Master of Natural Resources. Major in Natural Resources. Environmental Education and Science Communication Option.
Courses for this option to total 32 credits

Ecology and Management (8 cr):
NRS 560 Place-based Ecology I (4 cr)
NRS 566 Place-based Ecology II (4 cr)

Human Dimensions (6 cr):
NRS 565 Science Communication and the Environment (4 cr)
NRS 575 Leadership for the Environmental Educator (2 cr)

Policy Planning and Law (6 cr):

NRS 563 Place Based Env. Education (4 cr)
NRS 568 Environmental Education Teaching Practicum II (2 cr)

Tools and Technology (6 cr):
NRS 562 Field Science Teaching (2 cr)
NRS 564 Teaching Environmental Education in a Winter Environment (2 cr)
NRS 567 Environmental Education Teaching Practicum I (2 cr)

Case Study Project (3 cr):
NRS 502 Directed Study (1-16 cr)
NRS 599 Research (1-16 cr)

3 cr in the following:
NRS 504 Special Topics (1-16 cr)
NRS 569 Environmental Education Teaching Practicum III (2 cr)


Follow directions for application.

If you have further questions, please contact Graduate Program Coordinator, Leslie Dorsey, at ldorsey@uidaho.edu or call 208-310-7087. 

Are you already, or soon to be enrolled, in a graduate program at the University of Idaho or elsewhere? Would you like to incorporate the MOSS graduate certificate experience into your study plan?

Graduate certificate option

The MOSS graduate certificate in Environmental Education and Science Communication can be earned by students pursuing a Master’s of Science or doctorate in a wide variety of graduate programs. This one-year experience supports students who wish to diversify their skill set and broaden the impact of their graduate work by developing expertise in science education and communication. Students will participate in select coursework and teaching experiences at the McCall Field Campus, home of MOSS. Students in this option may be co-enrolled at any university. The certificate program is immersive in scope, yet customized to individual needs and goals. Students are advised by the thesis or dissertation advisor and committee from their home university, in collaboration with a faculty mentor at MOSS to help ensure successful completion of the certificate.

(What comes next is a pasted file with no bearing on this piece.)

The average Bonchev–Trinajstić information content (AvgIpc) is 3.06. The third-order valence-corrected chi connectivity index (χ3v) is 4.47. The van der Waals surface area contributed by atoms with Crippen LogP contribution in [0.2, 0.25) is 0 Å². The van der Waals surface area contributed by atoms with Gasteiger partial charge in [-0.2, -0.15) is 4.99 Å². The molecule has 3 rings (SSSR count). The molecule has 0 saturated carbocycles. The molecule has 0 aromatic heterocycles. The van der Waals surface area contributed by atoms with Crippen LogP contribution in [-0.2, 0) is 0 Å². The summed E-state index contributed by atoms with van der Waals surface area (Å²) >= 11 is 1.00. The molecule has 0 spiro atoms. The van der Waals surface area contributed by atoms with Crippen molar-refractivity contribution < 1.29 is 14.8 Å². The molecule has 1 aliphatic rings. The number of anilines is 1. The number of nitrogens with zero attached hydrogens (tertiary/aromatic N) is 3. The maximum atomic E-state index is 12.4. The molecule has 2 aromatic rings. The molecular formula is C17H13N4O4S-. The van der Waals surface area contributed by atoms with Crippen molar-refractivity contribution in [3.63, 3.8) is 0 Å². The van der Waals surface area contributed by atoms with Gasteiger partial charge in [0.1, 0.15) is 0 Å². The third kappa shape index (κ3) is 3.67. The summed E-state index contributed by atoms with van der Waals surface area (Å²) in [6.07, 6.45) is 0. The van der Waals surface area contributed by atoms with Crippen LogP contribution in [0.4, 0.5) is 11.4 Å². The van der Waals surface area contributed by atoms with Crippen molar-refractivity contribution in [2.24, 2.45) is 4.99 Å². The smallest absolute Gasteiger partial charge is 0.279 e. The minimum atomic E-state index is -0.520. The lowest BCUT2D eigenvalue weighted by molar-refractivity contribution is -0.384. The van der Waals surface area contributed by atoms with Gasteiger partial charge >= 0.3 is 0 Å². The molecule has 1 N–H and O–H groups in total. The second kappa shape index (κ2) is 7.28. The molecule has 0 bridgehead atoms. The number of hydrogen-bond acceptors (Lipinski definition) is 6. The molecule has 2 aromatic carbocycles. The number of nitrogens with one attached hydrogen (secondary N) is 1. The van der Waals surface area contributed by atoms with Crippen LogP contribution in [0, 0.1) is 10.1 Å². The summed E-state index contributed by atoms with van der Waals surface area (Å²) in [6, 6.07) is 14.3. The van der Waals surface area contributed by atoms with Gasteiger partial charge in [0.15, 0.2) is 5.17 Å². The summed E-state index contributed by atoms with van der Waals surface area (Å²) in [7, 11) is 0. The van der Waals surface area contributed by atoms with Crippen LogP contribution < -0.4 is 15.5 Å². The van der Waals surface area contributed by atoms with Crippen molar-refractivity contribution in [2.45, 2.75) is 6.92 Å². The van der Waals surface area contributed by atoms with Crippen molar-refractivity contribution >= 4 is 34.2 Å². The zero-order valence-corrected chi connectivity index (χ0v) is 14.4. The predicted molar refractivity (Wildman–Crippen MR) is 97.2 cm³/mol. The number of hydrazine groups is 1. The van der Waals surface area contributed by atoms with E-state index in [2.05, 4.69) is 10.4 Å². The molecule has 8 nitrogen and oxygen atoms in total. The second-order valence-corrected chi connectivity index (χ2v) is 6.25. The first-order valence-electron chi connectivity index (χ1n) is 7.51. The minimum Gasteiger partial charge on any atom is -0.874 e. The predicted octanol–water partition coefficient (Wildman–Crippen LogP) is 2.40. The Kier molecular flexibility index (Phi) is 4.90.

Environmental Education and Science Communication Academic Graduate Certificate

Orientation Block:
NRS 562 Field Science Teaching (2 cr)

Fall Content Block (two of the following three courses):
NRS 560 Place-based Ecology I (4 cr)
NRS 563 Place Based Env. Education (4 cr)
NRS 575 Leadership for the Environmental Educator (2 cr)

Winter Content Block:
NRS 564 Teaching Environmental Education in a Winter Environment (2 cr)

Spring Content Block (one of the following courses):
NRS 565 Science Communication and the Environment (4 cr)
NRS 566 Place-based Ecology II (4 cr)

Teaching Practicum Block (both of the following courses):
NRS 567 Environmental Education Teaching Practicum I (2 cr)
NRS 568 Environmental Education Teaching Practicum II (2 cr)

Research Block (2 cr of the following):
NRS 500 Master's Research and Thesis (1-16 cr)
NRS 502 Directed Study (1-16 cr)
NRS 600 Doctoral Research and Dissertation (1-45 cr)

*NOTE:  NRS 500 only for students seeking this certificate to complement current M.S. thesis program.
**NOTE: NRS 600 only for students seeking this certificate to complement current Ph.D. program

 
Courses to total 20 credits for this certificate

If you have further questions, please contact Graduate Program Coordinator, Leslie Dorsey, at ldorsey@uidaho.edu or call 208-310-7087.

McCall Outdoor Science School

College of Natural Resources

Physical Address:
1800 University Lane
McCall, ID 83638

Mailing Address:
PO Box 1025
McCall, ID 83638

Phone: 888-634-3918

Fax: 866-540-4833

Email: mccall@uidaho.edu

Web: uidaho.edu/moss